Report by Ken White

Pictures by Rob Stallard Continue reading Blackwater Valley – 23 August 2017

Turville – 19 July 2017

Rob Stallard led a circular walk starting from the Bull and Butcher pub at Turville on Wednesday 19 July. It was a mild and humid morning, following an evening of torrential thunderstorms. The walk started out up the lane through the village, then turned left onto a footpath up the side of a field. Several tall plants of Stone Parsley were growing at the field entrance and in the field margin were a number of interesting arable weeds, including Dwarf Spurge, Small Toadflax and Sharp-leaved Fluellen. Clumps of Wild Marjoram on the other side of the path harboured Common Blue butterflies and a single Small Copper. Higher up the bank were flower spikes of Dark Mullein and on one of these, 2 caterpillars of the Striped Lychnis moth were spotted. The route then led up through Churchfield Wood, where Nettle-leaved Bellflower, Hairy St John’s-wort, Gooseberry and Wood Barley were amongst the sightings. The next footpath contoured through Idlecombe Wood, with distant views across the valley. Deadly Nightshade and Spurge-laurel were found here. The walk continued down through a grassy field with abundant Wild Marjoram, Common Toadflax and Dark Mullein, across the lane at the bottom, along a track with more Wood Barley and the bright orange fruiting spikes of Lords-and-Ladies and across a grassy field, where a tiny centaury plant with a small, dark pink flower was thought to be Lesser Centaury. Next stop was the privately-owned Gray’s Lane Bank nature reserve. Flowers here included Clustered Bellflower, Yellow-wort, Carline and Stemless Thistle and Ploughman’s-spikenard. Close inspection revealed that the abundant thyme plants were Large Thyme. Their 4-sided stems had long hairs at the corners, the leaves were slightly folded upwards and the stamens protruded significantly from the flowers. The route continued to Ibstone Church, down a steep section of lane, then along a footpath below a wood, where Vervain, Wild Mignonette, Common Rock-rose and Pale Toadflax were seen. The final section of the footpath crossed the grassy field below the Turville windmill. Pyramidal Orchids, a little past their best, were still in flower at the bottom of the field. The walk was followed by lunch at the Bull and Butcher.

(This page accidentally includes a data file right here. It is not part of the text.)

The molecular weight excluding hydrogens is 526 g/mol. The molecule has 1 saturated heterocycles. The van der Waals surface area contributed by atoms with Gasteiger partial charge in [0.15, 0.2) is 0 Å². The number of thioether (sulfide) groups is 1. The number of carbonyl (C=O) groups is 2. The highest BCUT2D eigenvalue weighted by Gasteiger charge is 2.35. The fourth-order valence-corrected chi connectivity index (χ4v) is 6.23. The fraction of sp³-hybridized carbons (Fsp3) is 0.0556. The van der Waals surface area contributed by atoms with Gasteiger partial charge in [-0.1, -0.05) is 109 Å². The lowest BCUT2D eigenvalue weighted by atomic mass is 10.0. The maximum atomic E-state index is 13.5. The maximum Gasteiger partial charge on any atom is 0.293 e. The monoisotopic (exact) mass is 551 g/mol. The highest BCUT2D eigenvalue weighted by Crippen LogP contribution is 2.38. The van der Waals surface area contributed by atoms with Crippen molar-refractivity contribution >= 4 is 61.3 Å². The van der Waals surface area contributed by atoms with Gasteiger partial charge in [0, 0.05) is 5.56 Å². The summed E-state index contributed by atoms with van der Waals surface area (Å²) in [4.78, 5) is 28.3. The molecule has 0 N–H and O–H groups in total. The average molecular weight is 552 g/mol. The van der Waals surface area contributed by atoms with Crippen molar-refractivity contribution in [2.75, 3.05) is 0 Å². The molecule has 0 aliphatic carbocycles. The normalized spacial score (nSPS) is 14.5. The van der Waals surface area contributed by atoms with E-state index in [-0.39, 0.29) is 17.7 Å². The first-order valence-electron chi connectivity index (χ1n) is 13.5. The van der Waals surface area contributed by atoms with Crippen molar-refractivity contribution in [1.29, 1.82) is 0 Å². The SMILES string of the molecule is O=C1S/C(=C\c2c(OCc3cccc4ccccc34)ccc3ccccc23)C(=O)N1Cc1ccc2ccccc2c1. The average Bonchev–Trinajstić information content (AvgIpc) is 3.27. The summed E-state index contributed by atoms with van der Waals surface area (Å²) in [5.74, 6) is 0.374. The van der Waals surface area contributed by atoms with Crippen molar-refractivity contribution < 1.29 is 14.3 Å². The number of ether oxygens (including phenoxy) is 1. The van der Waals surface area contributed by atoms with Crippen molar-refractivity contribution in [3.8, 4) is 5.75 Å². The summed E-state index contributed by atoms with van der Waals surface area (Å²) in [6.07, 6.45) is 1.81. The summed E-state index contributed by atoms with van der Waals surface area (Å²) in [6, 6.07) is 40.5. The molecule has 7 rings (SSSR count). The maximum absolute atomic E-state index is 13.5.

Pictures by Rob Stallard and Laurie Haseler